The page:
On April 1, 2009—while driving to teach—I heard an NPR story about thousands of children stolen, just after birth, during Franco’s dictatorship. This was no April Fool’s joke. I listened to this broadcast and others that emerged over time. It was incredibly systematic: Parents were told their infant had died, the newborn was then sold to a more politically suitable family, the hospital offered to take care of “funeral plans”, birth records were destroyed. Of course, this news story went straight to my core, but like any other day there were papers to grade, student meetings, etc. The broadcast, harrowing though it was, faded from my field of vision.
Two years later, after the birth of our son, the stolen babies reemerged in my consciousness. Every time I would bathe him, dress him, wipe milk from the corners of his mouth—the Spanish babies would flash before me. A cyclone of images: a blue “freezer-baby” the nuns would keep on-hand to show the new grieving mother, Dr. Vela and his metal crucifix, the white sheets, the blood-sheets. I became a hunted thing. These mothers, these 300,000 infants wouldn’t let me rest with my newborn.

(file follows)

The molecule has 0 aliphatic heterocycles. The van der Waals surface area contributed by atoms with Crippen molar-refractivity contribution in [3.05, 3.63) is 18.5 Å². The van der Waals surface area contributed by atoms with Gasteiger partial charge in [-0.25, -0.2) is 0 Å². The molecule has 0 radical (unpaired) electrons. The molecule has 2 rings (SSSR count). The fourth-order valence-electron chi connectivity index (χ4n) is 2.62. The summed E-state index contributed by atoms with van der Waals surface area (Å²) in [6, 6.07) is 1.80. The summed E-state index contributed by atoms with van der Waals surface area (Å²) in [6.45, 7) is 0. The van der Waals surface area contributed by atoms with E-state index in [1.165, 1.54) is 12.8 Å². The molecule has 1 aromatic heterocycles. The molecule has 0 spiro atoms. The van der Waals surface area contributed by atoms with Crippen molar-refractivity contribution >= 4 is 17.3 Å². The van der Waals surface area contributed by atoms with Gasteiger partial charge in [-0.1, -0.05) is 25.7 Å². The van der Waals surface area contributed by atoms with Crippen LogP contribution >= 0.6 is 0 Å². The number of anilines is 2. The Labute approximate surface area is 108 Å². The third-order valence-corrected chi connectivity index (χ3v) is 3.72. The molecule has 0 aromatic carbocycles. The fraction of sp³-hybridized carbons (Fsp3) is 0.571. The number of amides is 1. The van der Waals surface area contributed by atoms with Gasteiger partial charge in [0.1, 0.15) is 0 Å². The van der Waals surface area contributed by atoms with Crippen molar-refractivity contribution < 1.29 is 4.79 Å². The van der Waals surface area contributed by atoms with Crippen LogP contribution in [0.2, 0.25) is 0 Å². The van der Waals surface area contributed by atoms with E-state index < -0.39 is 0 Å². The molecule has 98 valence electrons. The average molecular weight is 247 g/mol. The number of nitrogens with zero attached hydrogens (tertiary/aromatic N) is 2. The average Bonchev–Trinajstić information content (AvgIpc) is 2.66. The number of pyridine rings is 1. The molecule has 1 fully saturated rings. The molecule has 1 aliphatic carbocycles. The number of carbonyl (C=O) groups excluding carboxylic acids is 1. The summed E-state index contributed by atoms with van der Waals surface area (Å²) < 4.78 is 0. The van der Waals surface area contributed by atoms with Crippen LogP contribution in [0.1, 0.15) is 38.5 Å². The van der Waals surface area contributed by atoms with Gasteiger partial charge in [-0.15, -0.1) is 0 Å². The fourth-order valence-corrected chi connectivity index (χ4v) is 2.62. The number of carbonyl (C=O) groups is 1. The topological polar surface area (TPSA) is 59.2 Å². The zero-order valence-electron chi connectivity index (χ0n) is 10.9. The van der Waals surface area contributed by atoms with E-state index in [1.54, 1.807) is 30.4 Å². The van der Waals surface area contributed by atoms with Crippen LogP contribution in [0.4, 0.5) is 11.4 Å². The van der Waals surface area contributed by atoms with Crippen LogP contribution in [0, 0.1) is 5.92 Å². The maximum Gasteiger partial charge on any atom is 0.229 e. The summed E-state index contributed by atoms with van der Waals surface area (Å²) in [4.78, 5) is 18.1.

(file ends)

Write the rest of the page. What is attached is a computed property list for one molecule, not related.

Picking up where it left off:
After a year of these predatory images, I got really annoyed. During my most intimate moments of motherhood (my son discovering how a bird flies, the unity of snowflakes, the scent of a horse) I was accosted. Was I to have no peace? And so I began writing toward this thievery, toward the scents and textures of Spanish infants and mothers whom I had never met. Toward nuns and doctors who could perpetuate such crimes. Writing toward attendance, toward threshold and clemency.
Illustration by Tom Moore, an illustrator who lives in St. Louis, MO.